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They were street decorations, put up by the town to make the holiday season more festive. They were supposed to make people cheerful. Cheerful people shop more -- at least, that was the assumption.


Some towns had colourful garlands swagged above and across Main Street from a lamp post on one side to a lamp post on the other. Some of these had electric lights powered by one of the lamp posts. Sometimes there were large, light-up stars in the middle of each garland, right above the centre of the street. While they made Main Street look like a Warsaw Pact parade route, no one seemed to mind. Townspeople pointed with pride, year after year, at their big red and white stars.


The next town might have snowflakes, or candles, or Santa and the sleigh. Committees were struck to decide amongst the many options available. Towns vied for Christmas light supremacy, convinced that this would drive local commerce, which is, after all, the whole point of the holiday.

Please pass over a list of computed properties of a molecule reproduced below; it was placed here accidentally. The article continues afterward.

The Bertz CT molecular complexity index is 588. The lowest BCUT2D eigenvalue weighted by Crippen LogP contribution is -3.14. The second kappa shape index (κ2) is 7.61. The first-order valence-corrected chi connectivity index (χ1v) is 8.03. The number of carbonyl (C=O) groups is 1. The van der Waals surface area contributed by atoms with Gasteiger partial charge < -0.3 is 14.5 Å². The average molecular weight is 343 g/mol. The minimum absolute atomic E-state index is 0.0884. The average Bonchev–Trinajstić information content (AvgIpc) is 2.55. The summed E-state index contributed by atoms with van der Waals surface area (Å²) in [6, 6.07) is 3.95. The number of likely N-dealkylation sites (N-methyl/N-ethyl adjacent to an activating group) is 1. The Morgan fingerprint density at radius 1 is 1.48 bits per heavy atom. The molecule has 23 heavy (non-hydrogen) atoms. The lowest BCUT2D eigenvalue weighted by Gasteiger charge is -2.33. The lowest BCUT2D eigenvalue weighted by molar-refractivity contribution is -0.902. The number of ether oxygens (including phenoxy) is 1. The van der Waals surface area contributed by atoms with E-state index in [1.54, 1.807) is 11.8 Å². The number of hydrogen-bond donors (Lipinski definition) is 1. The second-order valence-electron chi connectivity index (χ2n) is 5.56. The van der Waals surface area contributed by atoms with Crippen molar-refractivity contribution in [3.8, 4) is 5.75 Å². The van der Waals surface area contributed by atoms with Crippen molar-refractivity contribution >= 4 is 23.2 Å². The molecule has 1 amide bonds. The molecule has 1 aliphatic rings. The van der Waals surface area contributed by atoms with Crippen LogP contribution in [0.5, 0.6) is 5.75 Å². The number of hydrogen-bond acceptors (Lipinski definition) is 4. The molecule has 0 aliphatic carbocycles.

Our town had angels. Pairs of angels, each silently blowing a trumpet. The angels faced each other and hung high over the middle of Main Street. They had lights, too. The angels wore tinsel gowns edged with white lights. Their tinsel horns glowed with fiery gold.


The most wonderful thing about these angels was their shape. They were curved like a smile. Their backs were joyously arched -- like Chagall dream figures, floating above the hurrying shoppers. With the noise of the street, you didn't really notice the trumpets were silent.


But at night, when the cars were gone and the shoppers home and exhausted, the angels were still there. Lit up and mute. The only sound they made was a sad creaking as the wind rocked them back and forth over the street.



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